Show Review: Future Islands @ Caledonia Lounge – 1/28/2012

I somehow always wind up staying in Athens longer than I plan to. Last year, I went up with a crew from the site to cover all the events for AthFest and wound up nursing a hangover a few days past the fest’s last night. More recently, I drove up with a friend to check out three up-and-coming Athens bands who were playing with good friends All Get Out. Grass Giraffes has been getting a ton of buzz around the South after being brought out on the road by Futurebirds for a short tour and ending the year with an opening set to a sold-out crowd at The Buckhead Theatre with Futurebirds & Washed Out. Gift Horse was a group that I was somewhat unfamiliar with other then the times I’ve heard their name tossed around the Athens music community and Velveteen Pink was a group that must have been added to the bill last minute because I had no clue about them. They embodied the spirit of Athens art-rock to the max with projections, keytars, spandex etc…

That all being said, I found myself at a Red Lobster drinking Bloody Mary’s around 4:30 or 5:00 Saturday night and got a call reminding me that Future Islands were playing at Caledonia that night, so plans were made. The kind folks in Future Islands were accommodating enough to put us down on their list at the last minute and thus the night began.

We arrived at Caledonia a bit late and only managed to catch the last bit of Ed Schrader’s Music Beat but it wasn’t exactly my kind of thing. It made complete sense that the guys in Future Islands had brought them out and the crowd seemed to enjoy them, I think I might have still just been a bit hungover at that point…

I didn’t expect Future Islands to take the stage in the manner that they did. If you’ve ever been to Caledonia Lounge then you’re familiar with how close the quarters are. We were posted up at the front of the crowd so that Sarra could get photos and these three guys who I assumed were part of the crowd casually climbed on stage, picked up their instruments and broke into their first tune.

I will say this as sincerely as I can, but Samuel Herring (vocals) has to be one of the most captivating band leaders I’ve ever seen. The way he lurched and swooned around the tiny stage was primal and fluid. All his movements and gestures and facial expressions were not rehearsed but spontaneously brought forth as each song moved into another. All I could imagine is that he must be the long lost offspring of Dan Deacon and Al Capone (however that would work… maybe that makes no sense).

The near sold-out crowd was clearly hungry for action and dead set on sweating out whatever drinks they’d had. Quick to respond to Herring’s movements, they eagerly shouted back the lyrics of favorites like “Tin Man” (You couldn’t possibly know how much you meant to me/You couldn’t honestly look inside my tarot/You couldn’t possibly find it in your heart to forgive me/You are the savage sun and the scarecrow) and “Balance” (It just takes time/Hard work and your time/You can change your life).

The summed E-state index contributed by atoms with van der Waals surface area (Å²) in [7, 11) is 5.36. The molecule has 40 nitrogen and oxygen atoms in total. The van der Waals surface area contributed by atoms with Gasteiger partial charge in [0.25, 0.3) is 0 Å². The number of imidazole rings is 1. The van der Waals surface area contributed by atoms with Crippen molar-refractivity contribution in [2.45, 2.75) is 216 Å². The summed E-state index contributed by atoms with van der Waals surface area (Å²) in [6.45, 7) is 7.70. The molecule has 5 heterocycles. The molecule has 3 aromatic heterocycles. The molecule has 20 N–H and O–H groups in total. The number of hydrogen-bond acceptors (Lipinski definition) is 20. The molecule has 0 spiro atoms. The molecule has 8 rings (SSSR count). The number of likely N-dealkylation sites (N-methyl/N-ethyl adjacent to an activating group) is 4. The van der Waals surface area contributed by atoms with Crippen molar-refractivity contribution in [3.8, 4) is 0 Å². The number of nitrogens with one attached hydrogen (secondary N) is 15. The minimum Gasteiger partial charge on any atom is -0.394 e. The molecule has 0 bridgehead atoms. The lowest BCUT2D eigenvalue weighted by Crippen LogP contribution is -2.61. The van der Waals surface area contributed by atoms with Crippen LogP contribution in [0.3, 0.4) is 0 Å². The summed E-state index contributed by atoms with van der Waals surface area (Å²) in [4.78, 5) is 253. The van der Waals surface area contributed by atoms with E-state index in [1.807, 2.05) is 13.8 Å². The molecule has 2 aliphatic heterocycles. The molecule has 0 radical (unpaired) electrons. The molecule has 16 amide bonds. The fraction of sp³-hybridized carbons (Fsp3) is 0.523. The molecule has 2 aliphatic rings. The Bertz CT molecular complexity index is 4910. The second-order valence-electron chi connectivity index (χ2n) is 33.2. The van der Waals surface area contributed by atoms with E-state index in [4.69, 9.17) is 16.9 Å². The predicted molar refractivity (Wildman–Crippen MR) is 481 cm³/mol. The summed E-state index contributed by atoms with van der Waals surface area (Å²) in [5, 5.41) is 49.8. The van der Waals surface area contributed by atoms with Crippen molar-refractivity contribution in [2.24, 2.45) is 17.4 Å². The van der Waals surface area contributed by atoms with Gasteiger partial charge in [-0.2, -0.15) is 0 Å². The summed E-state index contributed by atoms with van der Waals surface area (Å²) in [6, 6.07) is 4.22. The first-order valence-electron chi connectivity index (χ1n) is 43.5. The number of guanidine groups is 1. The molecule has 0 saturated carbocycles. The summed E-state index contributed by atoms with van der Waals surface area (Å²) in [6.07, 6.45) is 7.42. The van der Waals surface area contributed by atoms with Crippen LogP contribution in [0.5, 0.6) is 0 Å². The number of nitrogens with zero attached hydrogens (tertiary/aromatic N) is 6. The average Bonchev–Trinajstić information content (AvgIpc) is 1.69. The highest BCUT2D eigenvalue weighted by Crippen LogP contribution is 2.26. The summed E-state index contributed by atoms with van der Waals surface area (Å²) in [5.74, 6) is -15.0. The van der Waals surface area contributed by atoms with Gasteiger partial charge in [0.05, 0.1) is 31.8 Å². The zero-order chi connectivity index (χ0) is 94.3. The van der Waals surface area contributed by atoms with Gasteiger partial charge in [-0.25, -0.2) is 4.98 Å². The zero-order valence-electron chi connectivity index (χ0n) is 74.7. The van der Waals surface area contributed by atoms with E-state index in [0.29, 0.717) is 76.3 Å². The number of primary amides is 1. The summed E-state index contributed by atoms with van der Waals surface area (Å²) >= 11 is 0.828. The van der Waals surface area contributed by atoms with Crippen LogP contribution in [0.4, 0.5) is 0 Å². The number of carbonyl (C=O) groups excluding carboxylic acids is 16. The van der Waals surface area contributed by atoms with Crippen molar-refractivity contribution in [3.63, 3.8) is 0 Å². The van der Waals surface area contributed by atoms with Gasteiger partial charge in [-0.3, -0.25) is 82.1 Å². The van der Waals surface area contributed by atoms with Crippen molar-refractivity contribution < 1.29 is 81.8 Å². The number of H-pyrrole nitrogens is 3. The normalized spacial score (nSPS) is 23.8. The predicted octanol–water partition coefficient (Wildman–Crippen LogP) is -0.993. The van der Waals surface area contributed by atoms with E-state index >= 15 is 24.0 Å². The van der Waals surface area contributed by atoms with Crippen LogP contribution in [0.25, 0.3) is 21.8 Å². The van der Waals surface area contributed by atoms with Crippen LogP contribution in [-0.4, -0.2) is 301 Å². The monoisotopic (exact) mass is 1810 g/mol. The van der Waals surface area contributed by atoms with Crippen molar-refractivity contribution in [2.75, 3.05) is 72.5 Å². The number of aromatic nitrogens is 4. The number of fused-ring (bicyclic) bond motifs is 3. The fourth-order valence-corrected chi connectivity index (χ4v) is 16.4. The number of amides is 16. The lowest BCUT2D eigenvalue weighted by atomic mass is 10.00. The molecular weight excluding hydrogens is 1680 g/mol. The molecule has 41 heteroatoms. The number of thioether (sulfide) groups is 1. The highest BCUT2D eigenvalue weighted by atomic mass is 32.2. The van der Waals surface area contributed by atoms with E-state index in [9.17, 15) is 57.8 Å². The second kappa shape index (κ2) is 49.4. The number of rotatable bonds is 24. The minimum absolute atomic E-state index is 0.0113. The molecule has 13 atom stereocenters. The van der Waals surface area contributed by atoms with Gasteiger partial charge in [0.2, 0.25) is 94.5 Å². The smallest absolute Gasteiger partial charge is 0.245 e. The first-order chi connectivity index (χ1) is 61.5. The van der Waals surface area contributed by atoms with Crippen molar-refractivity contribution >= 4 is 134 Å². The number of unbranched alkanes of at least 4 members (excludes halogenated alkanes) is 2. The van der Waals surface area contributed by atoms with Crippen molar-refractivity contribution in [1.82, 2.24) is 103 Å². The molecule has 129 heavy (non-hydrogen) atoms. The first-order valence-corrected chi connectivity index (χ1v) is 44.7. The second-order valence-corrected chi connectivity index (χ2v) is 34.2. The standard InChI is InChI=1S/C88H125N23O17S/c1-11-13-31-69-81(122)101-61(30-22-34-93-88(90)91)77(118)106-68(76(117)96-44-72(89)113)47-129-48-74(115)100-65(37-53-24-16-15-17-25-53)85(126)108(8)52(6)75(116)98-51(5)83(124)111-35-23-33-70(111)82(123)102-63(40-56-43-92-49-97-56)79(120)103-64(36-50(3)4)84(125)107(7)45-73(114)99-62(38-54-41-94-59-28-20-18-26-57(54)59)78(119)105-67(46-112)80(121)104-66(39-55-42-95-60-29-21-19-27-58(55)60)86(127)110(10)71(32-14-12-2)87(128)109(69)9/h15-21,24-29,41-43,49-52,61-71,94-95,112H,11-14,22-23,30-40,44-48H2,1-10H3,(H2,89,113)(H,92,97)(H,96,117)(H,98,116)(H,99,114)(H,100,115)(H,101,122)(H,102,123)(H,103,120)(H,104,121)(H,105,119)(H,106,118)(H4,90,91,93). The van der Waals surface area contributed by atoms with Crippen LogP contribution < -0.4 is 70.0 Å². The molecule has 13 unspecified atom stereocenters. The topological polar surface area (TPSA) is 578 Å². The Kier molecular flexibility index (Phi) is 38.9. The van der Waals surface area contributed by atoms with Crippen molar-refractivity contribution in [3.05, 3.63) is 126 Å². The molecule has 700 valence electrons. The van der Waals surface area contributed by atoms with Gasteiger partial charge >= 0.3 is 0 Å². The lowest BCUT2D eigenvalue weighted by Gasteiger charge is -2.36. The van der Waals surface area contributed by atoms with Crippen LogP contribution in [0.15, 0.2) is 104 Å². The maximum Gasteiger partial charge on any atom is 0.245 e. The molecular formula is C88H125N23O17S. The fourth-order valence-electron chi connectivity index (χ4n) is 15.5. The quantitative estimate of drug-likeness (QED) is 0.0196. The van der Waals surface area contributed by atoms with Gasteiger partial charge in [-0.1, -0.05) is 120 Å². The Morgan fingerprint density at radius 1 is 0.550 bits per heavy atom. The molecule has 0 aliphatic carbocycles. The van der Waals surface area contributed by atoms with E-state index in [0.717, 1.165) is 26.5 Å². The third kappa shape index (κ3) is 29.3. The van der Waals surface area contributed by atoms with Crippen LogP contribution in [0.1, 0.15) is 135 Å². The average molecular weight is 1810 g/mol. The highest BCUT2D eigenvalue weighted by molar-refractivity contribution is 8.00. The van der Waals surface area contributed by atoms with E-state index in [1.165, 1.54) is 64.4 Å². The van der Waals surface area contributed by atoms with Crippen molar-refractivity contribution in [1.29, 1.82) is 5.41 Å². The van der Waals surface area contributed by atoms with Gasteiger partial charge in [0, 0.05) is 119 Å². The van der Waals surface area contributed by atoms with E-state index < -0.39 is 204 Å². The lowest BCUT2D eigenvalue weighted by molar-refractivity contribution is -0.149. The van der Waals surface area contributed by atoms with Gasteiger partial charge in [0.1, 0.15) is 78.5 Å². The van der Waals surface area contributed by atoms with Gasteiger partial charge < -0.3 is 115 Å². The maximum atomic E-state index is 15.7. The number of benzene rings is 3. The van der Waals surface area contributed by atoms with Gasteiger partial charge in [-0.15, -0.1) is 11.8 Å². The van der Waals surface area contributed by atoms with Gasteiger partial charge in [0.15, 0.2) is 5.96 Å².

While fellow members William Cashion and Gerrit Welmers seemed more than content in their own worlds, Herring was active for almost the entirety of their set, aside from a heartfelt “thank you” to the people of Athens and to tell the crowd a message of good will (“things are going to be okay, i think we’re all worrying way more than we should be. let’s spend our time on something positive”).

There was a sense of comfort and humanity during their set that I haven’t felt at a show in a long time. Especially with this genre of music, it’s easy for shows to blend together, every night another party. Herring and his crew were visibly passionate about what they do and they thrive off of the personal connection they have with their audience (“We live in Baltimore, but we’re really all from North Carolina. We’re heading oversea’s soon and we thought it would be best to bring this thing back to where it really belongs before we do that” – Herring).

They wrapped up their set and followed up with a crowd pleasing encore before making their way off stage to mingle with the folks that hung around. I talked with a friend I ran into at the show and he told me about the last time seeing them open up for Dan Deacon how they nearly stole the show and solidified their fan base in Athens.        I was left with the impression that these guys really are genuinely happy with what they’re doing. They’ve been touring around the states for six years now and I couldn’t imagine them more at home than in front of the packed out crowd at small clubs like Caledonia. They’re going to be on the road with ESMB for only 4 more days before they head over to Europe for a months straight of shows in France, the United Kingdom, Ireland, Germany, Spain and more before returning to the States for some time off. If you have the chance to see them before they jump the puddle, do yourself the favor.

Words: Sean Pritchard + Photos: Sarra Sedghi

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